While two other species of octopuses are known to imitate flounder, this is the first report of flounder mimicry by an Atlantic octopus, and only the fourth convincing case of mimicry in cephalopods.
The study was published this week in Biological Bulletin.
Comparing still photographs and video footage from five Caribbean locations collected over the last decade, researchers observed uncanny similarities between the small and delicate octopus and the peacock flounder, Bothus lunatus, one of the most common sand dwellers in the Caribbean. They compared not only coloration, which in each animal resembled the sandy seafloor, but swimming speed and form.
Macrotritopus defilippi swimming forward and mimicking the shape, speed, and behavior of flounder swimming. Photo by R. Hanlon
Just like flounder, the octopuses contoured their bodies to hug the wavy seafloor, tapering their arms behind them. They also swam with the same fits and starts as flounder at the same speeds. Interestingly, the octopuses mimicked flounder only when swimming, when movement would compromise their camouflage. How well the animals blended in with their background differed. The octopus showed more highly controlled and rapid skin patterning than the flounder, whose camouflage was slower and less precise.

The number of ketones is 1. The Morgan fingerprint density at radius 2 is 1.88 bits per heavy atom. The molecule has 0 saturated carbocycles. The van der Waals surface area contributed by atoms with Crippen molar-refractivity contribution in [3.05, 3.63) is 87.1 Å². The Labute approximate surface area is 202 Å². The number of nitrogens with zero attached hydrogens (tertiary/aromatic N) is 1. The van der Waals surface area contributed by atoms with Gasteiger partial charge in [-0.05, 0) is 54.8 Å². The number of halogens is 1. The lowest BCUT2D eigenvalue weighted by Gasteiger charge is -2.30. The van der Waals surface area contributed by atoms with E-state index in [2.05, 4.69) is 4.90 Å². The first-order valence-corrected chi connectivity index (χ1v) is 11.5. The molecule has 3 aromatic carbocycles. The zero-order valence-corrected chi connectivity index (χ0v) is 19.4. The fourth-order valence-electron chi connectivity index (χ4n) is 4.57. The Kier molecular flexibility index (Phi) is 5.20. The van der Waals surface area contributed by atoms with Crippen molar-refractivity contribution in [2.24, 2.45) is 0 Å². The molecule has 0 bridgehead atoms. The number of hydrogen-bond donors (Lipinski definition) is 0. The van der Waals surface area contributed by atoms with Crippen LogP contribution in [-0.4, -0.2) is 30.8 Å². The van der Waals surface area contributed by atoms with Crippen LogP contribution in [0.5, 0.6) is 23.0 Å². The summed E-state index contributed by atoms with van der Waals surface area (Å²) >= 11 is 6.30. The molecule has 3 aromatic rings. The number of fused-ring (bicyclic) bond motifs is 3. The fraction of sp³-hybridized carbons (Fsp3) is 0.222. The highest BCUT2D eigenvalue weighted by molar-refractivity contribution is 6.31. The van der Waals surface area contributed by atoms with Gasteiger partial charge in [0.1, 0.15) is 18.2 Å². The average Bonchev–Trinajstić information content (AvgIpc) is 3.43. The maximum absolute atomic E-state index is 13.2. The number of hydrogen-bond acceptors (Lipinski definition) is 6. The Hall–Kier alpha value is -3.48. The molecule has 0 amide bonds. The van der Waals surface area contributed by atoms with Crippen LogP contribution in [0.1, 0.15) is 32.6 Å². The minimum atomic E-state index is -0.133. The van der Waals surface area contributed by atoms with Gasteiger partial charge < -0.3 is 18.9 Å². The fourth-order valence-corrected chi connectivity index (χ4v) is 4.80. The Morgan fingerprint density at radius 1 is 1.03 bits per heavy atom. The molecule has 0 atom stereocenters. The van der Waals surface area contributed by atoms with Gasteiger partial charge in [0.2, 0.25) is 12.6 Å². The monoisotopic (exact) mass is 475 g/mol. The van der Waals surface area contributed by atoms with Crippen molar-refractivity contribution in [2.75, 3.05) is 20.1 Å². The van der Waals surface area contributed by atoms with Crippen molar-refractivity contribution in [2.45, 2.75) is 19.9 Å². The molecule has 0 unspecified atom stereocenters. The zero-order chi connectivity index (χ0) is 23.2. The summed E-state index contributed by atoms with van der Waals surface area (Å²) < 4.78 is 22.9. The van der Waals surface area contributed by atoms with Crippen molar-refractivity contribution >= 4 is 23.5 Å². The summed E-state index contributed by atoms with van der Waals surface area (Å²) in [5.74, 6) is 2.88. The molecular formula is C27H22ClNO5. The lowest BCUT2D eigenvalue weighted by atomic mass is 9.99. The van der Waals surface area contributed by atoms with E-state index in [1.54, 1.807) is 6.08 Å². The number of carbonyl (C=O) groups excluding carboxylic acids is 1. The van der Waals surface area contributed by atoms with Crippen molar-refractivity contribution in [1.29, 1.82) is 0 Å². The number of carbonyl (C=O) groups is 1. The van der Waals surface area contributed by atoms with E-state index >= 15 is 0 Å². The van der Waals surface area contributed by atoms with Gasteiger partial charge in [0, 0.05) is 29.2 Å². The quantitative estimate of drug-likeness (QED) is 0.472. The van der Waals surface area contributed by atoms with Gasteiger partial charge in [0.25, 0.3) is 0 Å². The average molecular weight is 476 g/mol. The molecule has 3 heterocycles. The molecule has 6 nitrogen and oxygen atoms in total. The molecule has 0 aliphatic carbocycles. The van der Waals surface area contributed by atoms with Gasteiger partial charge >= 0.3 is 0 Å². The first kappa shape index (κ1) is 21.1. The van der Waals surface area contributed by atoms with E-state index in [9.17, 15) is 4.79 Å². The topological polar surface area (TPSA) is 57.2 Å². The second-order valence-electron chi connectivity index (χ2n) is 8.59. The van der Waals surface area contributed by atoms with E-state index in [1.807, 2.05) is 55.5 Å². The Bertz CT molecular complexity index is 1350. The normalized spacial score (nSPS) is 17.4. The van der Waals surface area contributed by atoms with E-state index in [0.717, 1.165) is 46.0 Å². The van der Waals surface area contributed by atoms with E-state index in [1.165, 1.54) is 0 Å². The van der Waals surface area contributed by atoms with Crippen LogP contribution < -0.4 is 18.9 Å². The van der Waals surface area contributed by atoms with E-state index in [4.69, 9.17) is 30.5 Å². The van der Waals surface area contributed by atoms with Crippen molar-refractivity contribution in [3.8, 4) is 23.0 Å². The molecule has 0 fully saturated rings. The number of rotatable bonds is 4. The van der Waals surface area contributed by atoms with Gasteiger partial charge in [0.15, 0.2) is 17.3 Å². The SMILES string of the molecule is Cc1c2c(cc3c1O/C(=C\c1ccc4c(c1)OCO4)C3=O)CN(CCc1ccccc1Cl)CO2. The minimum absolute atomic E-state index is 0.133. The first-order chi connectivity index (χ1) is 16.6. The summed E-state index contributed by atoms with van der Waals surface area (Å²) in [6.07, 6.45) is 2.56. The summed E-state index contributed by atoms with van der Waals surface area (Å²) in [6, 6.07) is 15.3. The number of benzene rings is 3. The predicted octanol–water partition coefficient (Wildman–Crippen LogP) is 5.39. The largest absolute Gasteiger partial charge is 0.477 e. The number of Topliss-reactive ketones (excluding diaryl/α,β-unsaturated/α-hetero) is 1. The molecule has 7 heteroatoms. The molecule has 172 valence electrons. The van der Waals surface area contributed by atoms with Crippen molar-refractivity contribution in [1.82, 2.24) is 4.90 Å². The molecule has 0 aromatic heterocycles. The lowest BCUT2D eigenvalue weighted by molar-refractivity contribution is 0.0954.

"We were equally impressed with the remarkable camouflage of this small octopus species even when it was stationary yet entirely exposed on top of the open sand," says Hanlon. "The apparent match in pattern, color, brightness, and even 3-dimensional skin texture was noteworthy even when compared to other changeable cephalopods. They also demonstrated an unusual form of disruptive camouflage."
So why do Atlantic longarm octopuses choose to imitate flounder as a way to avoid the threat of predators? More study of cephalopod mimicry is needed, but a possible explanation, according to Hanlon and his team, could be that predators who could easily take a bite out of the small, soft octopus might find a rigid flatfish like the flounder too much of a mouthful and avoid them.
Citation: Roger Hanlon, Anya C. Watson, Alexandra Barbosa, 'A mimic octopus: in the Atlantic: flatfish mimicry and camouflage by Macrotritopus defilippi', The Biological Bulletin, February 2010, 218, 15-24